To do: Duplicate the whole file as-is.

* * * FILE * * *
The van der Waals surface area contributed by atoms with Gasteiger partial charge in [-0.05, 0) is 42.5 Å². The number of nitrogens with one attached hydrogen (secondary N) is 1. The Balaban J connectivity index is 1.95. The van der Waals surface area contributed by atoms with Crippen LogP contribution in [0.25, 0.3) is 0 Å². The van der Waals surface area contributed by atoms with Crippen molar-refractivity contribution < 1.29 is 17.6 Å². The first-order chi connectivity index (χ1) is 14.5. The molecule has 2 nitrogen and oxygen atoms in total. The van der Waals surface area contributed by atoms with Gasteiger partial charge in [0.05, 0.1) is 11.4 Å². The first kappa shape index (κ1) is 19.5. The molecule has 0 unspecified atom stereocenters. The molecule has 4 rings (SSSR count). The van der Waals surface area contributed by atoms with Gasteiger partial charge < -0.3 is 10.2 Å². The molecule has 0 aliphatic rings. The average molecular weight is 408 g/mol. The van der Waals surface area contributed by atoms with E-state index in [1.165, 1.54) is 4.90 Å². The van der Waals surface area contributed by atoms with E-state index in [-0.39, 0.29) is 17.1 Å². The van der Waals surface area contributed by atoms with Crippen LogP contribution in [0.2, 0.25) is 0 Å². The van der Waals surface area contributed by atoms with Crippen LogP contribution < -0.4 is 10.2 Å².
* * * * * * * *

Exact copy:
The van der Waals surface area contributed by atoms with Gasteiger partial charge in [-0.05, 0) is 42.5 Å². The number of nitrogens with one attached hydrogen (secondary N) is 1. The Balaban J connectivity index is 1.95. The van der Waals surface area contributed by atoms with Crippen LogP contribution in [0.25, 0.3) is 0 Å². The van der Waals surface area contributed by atoms with Crippen molar-refractivity contribution < 1.29 is 17.6 Å². The first-order chi connectivity index (χ1) is 14.5. The molecule has 2 nitrogen and oxygen atoms in total. The van der Waals surface area contributed by atoms with Gasteiger partial charge in [0.05, 0.1) is 11.4 Å². The first kappa shape index (κ1) is 19.5. The molecule has 0 unspecified atom stereocenters. The molecule has 4 rings (SSSR count). The van der Waals surface area contributed by atoms with Gasteiger partial charge < -0.3 is 10.2 Å². The molecule has 0 aliphatic rings. The average molecular weight is 408 g/mol. The van der Waals surface area contributed by atoms with E-state index in [1.165, 1.54) is 4.90 Å². The van der Waals surface area contributed by atoms with E-state index in [-0.39, 0.29) is 17.1 Å². The van der Waals surface area contributed by atoms with Crippen LogP contribution in [0.2, 0.25) is 0 Å². The van der Waals surface area contributed by atoms with Crippen LogP contribution < -0.4 is 10.2 Å².